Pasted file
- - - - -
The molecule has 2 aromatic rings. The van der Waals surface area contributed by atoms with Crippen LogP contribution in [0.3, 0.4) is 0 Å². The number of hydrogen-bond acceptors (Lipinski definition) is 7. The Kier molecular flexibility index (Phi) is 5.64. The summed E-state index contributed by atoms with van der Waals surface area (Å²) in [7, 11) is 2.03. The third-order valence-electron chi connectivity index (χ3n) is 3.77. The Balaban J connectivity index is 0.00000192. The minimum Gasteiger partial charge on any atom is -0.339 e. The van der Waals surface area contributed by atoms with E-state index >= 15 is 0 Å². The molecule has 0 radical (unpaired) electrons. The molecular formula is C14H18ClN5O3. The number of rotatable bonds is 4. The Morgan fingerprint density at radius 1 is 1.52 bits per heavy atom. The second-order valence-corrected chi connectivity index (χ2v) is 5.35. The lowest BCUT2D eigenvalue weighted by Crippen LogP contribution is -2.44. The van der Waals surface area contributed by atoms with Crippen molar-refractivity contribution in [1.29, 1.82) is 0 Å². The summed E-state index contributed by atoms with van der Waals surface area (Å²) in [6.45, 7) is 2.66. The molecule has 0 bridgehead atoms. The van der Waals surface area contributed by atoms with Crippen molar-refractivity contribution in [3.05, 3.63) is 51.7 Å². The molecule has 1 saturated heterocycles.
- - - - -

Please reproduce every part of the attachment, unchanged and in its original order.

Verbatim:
The molecule has 2 aromatic rings. The van der Waals surface area contributed by atoms with Crippen LogP contribution in [0.3, 0.4) is 0 Å². The number of hydrogen-bond acceptors (Lipinski definition) is 7. The Kier molecular flexibility index (Phi) is 5.64. The summed E-state index contributed by atoms with van der Waals surface area (Å²) in [7, 11) is 2.03. The third-order valence-electron chi connectivity index (χ3n) is 3.77. The Balaban J connectivity index is 0.00000192. The minimum Gasteiger partial charge on any atom is -0.339 e. The van der Waals surface area contributed by atoms with E-state index >= 15 is 0 Å². The molecule has 0 radical (unpaired) electrons. The molecular formula is C14H18ClN5O3. The number of rotatable bonds is 4. The Morgan fingerprint density at radius 1 is 1.52 bits per heavy atom. The second-order valence-corrected chi connectivity index (χ2v) is 5.35. The lowest BCUT2D eigenvalue weighted by Crippen LogP contribution is -2.44. The van der Waals surface area contributed by atoms with Crippen molar-refractivity contribution in [1.29, 1.82) is 0 Å². The summed E-state index contributed by atoms with van der Waals surface area (Å²) in [6.45, 7) is 2.66. The molecule has 0 bridgehead atoms. The van der Waals surface area contributed by atoms with Crippen molar-refractivity contribution in [3.05, 3.63) is 51.7 Å². The molecule has 1 saturated heterocycles.